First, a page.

• an extension of up to 18 months (from 13 October 2015) by lodging an implementation plan that details how it will achieve compliance; and
  • an exemption from and/or variation of the data retention obligations in relation to the services being provided.

Industry participants may face substantial penalties if they do not comply with the data retention obligations, including remedial directions, formal warnings, infringement notices (with penalties of up to $10,000) and court ordered pecuniary penalties of up to $250,000 for a body corporate and $50,000 for an individual for each contravention.

What data must be retained?

The data set captured by the new laws include information relating to the source and destination of the communication, the date, time and duration of the communication, and the location of communications equipment. This information must be kept for two years starting from the date the information or document is created. This telecommunications "metadata" is distinct from the actual contents of a communication and does not include web browsing history.

The new laws also require the retention of subscriber and service level account information, which in some circumstances must be kept for the life of the account, and for a further two years after the closure of the account.

Service providers are obliged to only retain data about the services that they provide. Some types of data like broadcasting data are specifically excluded from the Act.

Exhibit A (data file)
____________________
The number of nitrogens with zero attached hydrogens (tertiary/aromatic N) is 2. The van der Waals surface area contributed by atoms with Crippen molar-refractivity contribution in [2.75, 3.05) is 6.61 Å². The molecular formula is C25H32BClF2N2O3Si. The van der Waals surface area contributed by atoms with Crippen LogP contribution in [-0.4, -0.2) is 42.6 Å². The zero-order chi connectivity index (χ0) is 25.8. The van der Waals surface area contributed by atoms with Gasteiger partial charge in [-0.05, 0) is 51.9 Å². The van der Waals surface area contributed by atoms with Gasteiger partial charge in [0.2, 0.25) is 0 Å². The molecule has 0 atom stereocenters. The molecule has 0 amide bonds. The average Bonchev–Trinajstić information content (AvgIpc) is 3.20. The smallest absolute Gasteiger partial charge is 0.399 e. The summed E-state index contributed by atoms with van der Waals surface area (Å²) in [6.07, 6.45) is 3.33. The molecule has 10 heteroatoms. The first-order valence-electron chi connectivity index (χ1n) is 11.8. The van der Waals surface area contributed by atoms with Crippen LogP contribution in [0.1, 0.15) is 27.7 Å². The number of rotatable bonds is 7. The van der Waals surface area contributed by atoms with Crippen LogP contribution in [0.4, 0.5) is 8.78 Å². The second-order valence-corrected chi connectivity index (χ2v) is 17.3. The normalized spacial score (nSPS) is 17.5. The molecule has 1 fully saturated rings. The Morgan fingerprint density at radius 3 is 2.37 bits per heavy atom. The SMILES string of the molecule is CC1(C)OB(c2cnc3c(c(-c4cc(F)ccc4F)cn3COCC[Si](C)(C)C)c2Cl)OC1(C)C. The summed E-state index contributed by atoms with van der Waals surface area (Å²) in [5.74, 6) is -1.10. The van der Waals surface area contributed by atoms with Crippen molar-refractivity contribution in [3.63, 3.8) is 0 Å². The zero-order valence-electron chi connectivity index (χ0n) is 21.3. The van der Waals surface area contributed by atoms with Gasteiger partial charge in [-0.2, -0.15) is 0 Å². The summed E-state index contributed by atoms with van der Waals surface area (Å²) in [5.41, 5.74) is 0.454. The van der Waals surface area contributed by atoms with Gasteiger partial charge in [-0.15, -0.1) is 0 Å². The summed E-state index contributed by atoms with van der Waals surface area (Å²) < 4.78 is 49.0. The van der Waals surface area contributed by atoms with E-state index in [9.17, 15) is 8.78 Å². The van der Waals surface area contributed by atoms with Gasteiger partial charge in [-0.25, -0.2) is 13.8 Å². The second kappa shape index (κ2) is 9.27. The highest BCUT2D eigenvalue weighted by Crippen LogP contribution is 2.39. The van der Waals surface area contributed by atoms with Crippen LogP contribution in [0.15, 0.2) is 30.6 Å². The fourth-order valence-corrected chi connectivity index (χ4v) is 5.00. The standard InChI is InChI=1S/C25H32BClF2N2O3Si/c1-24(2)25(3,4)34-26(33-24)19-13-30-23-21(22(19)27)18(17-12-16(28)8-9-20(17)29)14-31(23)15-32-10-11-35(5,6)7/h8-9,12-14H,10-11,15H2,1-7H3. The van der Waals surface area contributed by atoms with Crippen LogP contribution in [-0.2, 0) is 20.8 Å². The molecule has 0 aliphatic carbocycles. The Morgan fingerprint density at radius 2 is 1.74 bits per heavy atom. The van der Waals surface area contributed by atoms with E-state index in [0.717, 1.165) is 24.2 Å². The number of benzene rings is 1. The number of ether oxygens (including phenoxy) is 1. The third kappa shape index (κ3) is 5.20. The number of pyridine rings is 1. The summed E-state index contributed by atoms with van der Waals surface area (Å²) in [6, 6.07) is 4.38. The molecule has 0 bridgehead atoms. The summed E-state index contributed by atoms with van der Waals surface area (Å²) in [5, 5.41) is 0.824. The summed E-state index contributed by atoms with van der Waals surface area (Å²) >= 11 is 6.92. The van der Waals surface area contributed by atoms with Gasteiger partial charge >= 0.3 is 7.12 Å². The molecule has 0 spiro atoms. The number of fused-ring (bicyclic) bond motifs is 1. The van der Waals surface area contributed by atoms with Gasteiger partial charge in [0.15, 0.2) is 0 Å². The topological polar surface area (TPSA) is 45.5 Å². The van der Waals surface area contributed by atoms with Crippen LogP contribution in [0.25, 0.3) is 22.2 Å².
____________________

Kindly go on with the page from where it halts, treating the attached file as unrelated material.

Who can access the data?

To comply with their obligations under the Act, service providers must protect the confidentiality of the information they retain by encrypting it, and protecting it from unauthorised access or interference. Additionally, all service providers that are required to comply with the Privacy Act and the Australian Privacy Principles must have a clearly expressed and up to date policy about their management of personal information, including retained data. If the service provider would otherwise be exempt from complying with the Australian Privacy Principles, such as small businesses, the privacy policy needs to address the provider's activities that related to the retained data.

A limited number of government enforcement and security agencies can access the data, including the Australian Federal Police and the Independent Commission Against Corruption.


The Australian Government has committed to making a reasonable contribution to the capital costs of implementation of the data retention regime. It is widely expected that the remaining expense will be passed on to consumers.

The Attorney-General's Department has developed a package of guidance materials to support industry understanding its data retention obligations.


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Clayton Utz communications are intended to provide commentary and general information. They should not be relied upon as legal advice. Formal legal advice should be sought in particular transactions or on matters of interest arising from this communication. Persons listed may not be admitted in all States and Territories.